Introduction -- Part one. Understanding calories: it all starts with the science. What is a calorie ; The history: from ancient Greece to modern calorie science ; Foods: how scientists count the calories ; Bodies: how scientists measure the use of calories -- Part two. Why you need calories: survival, warmth, and work. Metabolism: how the body turns food into energy ; The first use of calories: basic life functions ; The second use: heat losses while metabolizing food ; The third use: physical activity -- Part three. Calorie intake and its regulation. How many calories do you need? ; Calorie confusion: the struggle to estimate intake ; Secret calories: alcohol ; Calorie regulation: the body's complex weight management system -- Part four. Too few calories. Starvation and its effects on the body ; Individuals, communities, nations: calories and gobal hunger ; Could restricting calories prolong human life? -- Part five. Too many calories. An introduction to obesity ; Calories and weight gain: another complex relationship ; Do excess calories make some people gain weight faster than others? ; Are all calories created equal? ; Do some kinds of diets work better than others? -- Part six. The politics of calories: a closer look. Today's "eat-more" environment: the role of the food industry ; More calorie confusion: portion distortion, health halos, and wishful thinking ; Calorie labeling: science and politics ; Alcohol labels: industry vs. consumers ; Will calorie labels help fight obesity? -- Conclusion: How to cope with the calorie environment -- Appendix one. Selected events in the history of calories, 1614-1919 -- Appendix two. The respiratory quotient (RQ) -- Appendix three. Frequently asked questions.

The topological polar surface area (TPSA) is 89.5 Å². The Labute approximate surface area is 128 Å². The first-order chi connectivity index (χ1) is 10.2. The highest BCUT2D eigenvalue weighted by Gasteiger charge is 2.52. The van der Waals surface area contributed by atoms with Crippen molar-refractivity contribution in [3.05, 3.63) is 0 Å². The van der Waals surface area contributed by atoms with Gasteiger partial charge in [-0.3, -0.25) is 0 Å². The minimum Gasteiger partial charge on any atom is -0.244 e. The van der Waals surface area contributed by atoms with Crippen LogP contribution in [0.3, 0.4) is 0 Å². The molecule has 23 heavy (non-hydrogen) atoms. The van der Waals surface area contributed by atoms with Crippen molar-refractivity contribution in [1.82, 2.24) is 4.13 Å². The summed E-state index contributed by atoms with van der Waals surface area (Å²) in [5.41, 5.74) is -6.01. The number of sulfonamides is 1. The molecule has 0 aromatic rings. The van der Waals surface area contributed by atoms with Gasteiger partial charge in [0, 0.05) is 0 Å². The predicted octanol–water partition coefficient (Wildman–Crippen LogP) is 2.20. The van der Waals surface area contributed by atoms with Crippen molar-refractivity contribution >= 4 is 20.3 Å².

"Calories--too few or too many--are the source of health problems affecting billions of people in today's globalized world. Although calories are essential to human health and survival, they cannot be seen, smelled, or tasted. They are also hard to understand. In Why Calories Count, Marion Nestle and Malden Nesheim explain in clear and accessible language what calories are and how they work, both biologically and politically. As they take readers through the issues that are fundamental to our understanding of diet and food, weight gain, loss, and obesity, Nestle and Nesheim sort through a great deal of the misinformation put forth by food manufacturers and diet program promoters. They elucidate the political stakes and show how federal and corporate policies have come together to create an "eat more" environment. Finally, having armed readers with the necessary information to interpret food labels, evaluate diet claims, and understand evidence as presented in popular media, the authors offer some candid advice: Get organized. Eat less. Eat better. Move more. Get political."